WHAT YOU NEED TO KNOW:
- President Joe Biden criticized Texas and Mississippi on Wednesday over their move to end its statewide mask mandate and relax safety restrictions.
- Biden argued that the US could suffer more deaths if people will not follow the COVID-19 guidelines.
- The president made a separate announcement on Tuesday, saying that there would be enough vaccine supplies for every American adult by the end of May.
During a conversation with reporters at the White House on Wednesday, President Joe Biden denounced Texas and Mississippi’s decisions to end their statewide mask mandates and other COVID-19-related restrictions, calling it ”Neanderthal thinking.”
“I think it’s a big mistake. Look, I hope everybody realizes by now that masks make a big difference. We are on the cusp of being able to fundamentally change the nature of this disease because the way in which we are able to get vaccines,” Biden told reporters, adding that the “last thing we need is the Neanderthal thinking that, in the meantime, everything is fine, take off our mask, forget it.”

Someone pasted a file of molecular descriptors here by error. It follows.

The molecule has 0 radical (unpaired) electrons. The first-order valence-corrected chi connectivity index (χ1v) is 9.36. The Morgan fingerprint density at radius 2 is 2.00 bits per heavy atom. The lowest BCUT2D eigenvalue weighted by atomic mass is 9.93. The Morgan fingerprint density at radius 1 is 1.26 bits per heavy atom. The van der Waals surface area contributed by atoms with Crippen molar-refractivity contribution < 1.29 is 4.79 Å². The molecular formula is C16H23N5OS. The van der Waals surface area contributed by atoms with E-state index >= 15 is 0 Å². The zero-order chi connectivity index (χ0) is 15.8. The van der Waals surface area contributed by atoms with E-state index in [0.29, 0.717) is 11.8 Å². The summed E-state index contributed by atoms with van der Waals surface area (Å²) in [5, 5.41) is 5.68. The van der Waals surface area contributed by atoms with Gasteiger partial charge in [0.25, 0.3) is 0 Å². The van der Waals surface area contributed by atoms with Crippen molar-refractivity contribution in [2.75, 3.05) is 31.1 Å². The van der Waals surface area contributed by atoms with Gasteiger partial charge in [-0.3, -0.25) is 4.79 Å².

The president argued that the nation could suffer additional thousands of COVID-19 fatalities if citizens would disregard the recommended precautionary measures such as wearing of face masks and observing social distancing.
Texas Gov. Greg Abbott (R) said on Tuesday that the state would fully reopen 100 percent and will end its statewide mask mandate to address its struggling economy. Mississippi Gov. Tate Reeves (R) followed suit, declaring that his state would also abolish the mandatory mask-wearing.
Their proclamations came one day after the Centers for Disease Control and Prevention issued a warning that loosening the restrictive protocols could potentially result in yielding growing new infections.
“It is critical, critical, critical that they follow the science,” Biden said as he cited the Republican governors’ direction to roll back the given restrictions.
White House senior official for COVID-19 response Andy Slavitt announced on Wednesday that the Biden administration was “using the absolute full extent of all of the areas where we have federal control” to implement the necessary health guidelines, noting that they were “actively being very, very clear” on the direction they wanted to take.
“We hope that other elected officials who have the authority in their domains will, in fact, listen,” he added.
On Tuesday, Biden said that the country would be able to secure enough COVID-19 vaccines for all American adults by the end of May — which will come from the three authorized drugmakers Pfizer, Moderna, and Johnson and Johnson.
The expedited timelines, which were two months earlier than the original schedule, were lauded by the president due to the ongoing leveled-up productions and vaccine distributions.